Southbank Centre

The South Bank is the area in London on the southern bank of the River Thames near Waterloo station that houses a number of important cultural buildings/institutions. It was the site of the 1951 Festival of Britain, which proposed the name for this post-war urban regeneration project; the ancient name of the area is Lambeth Marsh and Lower Marsh.

The legacy of the Festival is the Royal Festival Hall, now part of the South Bank Centre arts complex, was built. The area is split between the boroughs of Lambeth and Southwark (for the part of the riverside which stretches towards Blackfriars Bridge; the riverside beyond that point is properly Bankside.)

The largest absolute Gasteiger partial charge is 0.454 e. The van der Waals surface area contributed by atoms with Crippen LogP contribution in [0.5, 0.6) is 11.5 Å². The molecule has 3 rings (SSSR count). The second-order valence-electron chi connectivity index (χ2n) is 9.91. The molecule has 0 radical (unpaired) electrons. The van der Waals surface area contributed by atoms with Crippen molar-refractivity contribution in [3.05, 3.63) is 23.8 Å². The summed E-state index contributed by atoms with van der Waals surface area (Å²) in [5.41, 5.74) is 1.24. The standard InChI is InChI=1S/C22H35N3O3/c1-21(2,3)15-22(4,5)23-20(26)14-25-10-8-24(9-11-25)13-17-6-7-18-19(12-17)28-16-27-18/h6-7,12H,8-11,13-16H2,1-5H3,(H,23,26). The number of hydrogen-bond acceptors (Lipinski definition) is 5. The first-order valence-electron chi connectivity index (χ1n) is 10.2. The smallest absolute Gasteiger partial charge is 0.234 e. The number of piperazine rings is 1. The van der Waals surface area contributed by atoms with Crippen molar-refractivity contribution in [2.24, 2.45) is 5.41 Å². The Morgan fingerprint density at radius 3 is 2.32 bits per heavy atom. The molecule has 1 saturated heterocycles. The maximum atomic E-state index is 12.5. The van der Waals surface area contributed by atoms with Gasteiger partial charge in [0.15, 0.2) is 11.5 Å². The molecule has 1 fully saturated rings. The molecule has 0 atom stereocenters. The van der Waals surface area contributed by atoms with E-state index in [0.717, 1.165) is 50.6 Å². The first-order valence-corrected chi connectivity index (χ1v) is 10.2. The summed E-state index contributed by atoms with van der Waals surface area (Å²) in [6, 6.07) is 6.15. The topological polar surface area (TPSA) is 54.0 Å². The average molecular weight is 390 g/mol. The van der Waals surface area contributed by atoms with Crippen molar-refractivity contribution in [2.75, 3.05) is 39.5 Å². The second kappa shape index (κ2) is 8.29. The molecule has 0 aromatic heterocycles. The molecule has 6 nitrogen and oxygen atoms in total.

Since then, the Queen Elizabeth Hall and Purcell Room were opened in 1967, the Hayward Gallery in 1968, and the National Theatre in 1976. Nearby are the National Film Theatre (NFT), and the British Film Institute which also has opened an IMAX cinema. King’s College London has a campus in the centre.

Adjacent to the NT is the distinctive white tower of the London Weekend Television (LWT) building, where (among other things) the long-running television Arts programme The South Bank Show is produced. Carlton Television and GMTV have also broadcast from the building since 1993, and it is now called The London Television Centre.

Much of the area was subject to various large scale commercial development plans in the 1970s–1980s, which were successfully opposed by community groups. The renovation of the Oxo Tower and development of mixed housing developments and open space by community groups have encouraged the regeneration of the community in the area.

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Southbank Centre